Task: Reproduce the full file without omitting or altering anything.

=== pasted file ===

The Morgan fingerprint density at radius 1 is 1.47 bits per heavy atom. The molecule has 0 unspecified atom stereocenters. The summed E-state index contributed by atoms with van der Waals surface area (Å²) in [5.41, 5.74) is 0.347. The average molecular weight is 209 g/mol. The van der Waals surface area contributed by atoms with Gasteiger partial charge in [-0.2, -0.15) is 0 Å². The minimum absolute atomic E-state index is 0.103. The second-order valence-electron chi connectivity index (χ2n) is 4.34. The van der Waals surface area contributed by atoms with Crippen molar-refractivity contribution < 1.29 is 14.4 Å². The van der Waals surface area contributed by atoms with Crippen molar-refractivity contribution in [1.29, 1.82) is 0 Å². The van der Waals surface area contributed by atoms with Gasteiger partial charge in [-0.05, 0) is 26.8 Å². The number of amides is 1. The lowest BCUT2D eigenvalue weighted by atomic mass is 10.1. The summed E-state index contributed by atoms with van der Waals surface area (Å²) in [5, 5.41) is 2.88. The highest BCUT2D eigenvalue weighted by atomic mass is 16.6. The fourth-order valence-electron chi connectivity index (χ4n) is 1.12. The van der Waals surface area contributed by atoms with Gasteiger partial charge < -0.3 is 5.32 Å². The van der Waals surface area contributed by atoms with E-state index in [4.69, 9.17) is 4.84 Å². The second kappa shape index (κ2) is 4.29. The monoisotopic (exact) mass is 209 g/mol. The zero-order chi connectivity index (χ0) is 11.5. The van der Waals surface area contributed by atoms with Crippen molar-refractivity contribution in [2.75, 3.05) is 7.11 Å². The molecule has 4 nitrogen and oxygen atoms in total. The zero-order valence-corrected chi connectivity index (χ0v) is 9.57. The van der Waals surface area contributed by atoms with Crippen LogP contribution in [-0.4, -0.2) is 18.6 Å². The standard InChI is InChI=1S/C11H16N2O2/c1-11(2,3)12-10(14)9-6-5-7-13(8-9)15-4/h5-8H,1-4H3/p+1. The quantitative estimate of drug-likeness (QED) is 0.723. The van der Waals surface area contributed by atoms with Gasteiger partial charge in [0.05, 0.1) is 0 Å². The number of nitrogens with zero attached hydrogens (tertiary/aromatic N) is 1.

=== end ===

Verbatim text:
The Morgan fingerprint density at radius 1 is 1.47 bits per heavy atom. The molecule has 0 unspecified atom stereocenters. The summed E-state index contributed by atoms with van der Waals surface area (Å²) in [5.41, 5.74) is 0.347. The average molecular weight is 209 g/mol. The van der Waals surface area contributed by atoms with Gasteiger partial charge in [-0.2, -0.15) is 0 Å². The minimum absolute atomic E-state index is 0.103. The second-order valence-electron chi connectivity index (χ2n) is 4.34. The van der Waals surface area contributed by atoms with Crippen molar-refractivity contribution < 1.29 is 14.4 Å². The van der Waals surface area contributed by atoms with Crippen molar-refractivity contribution in [1.29, 1.82) is 0 Å². The van der Waals surface area contributed by atoms with Gasteiger partial charge in [-0.05, 0) is 26.8 Å². The number of amides is 1. The lowest BCUT2D eigenvalue weighted by atomic mass is 10.1. The summed E-state index contributed by atoms with van der Waals surface area (Å²) in [5, 5.41) is 2.88. The highest BCUT2D eigenvalue weighted by atomic mass is 16.6. The fourth-order valence-electron chi connectivity index (χ4n) is 1.12. The van der Waals surface area contributed by atoms with Gasteiger partial charge < -0.3 is 5.32 Å². The van der Waals surface area contributed by atoms with E-state index in [4.69, 9.17) is 4.84 Å². The second kappa shape index (κ2) is 4.29. The monoisotopic (exact) mass is 209 g/mol. The zero-order chi connectivity index (χ0) is 11.5. The van der Waals surface area contributed by atoms with Crippen molar-refractivity contribution in [2.75, 3.05) is 7.11 Å². The molecule has 4 nitrogen and oxygen atoms in total. The zero-order valence-corrected chi connectivity index (χ0v) is 9.57. The van der Waals surface area contributed by atoms with Crippen LogP contribution in [-0.4, -0.2) is 18.6 Å². The standard InChI is InChI=1S/C11H16N2O2/c1-11(2,3)12-10(14)9-6-5-7-13(8-9)15-4/h5-8H,1-4H3/p+1. The quantitative estimate of drug-likeness (QED) is 0.723. The van der Waals surface area contributed by atoms with Gasteiger partial charge in [0.05, 0.1) is 0 Å². The number of nitrogens with zero attached hydrogens (tertiary/aromatic N) is 1.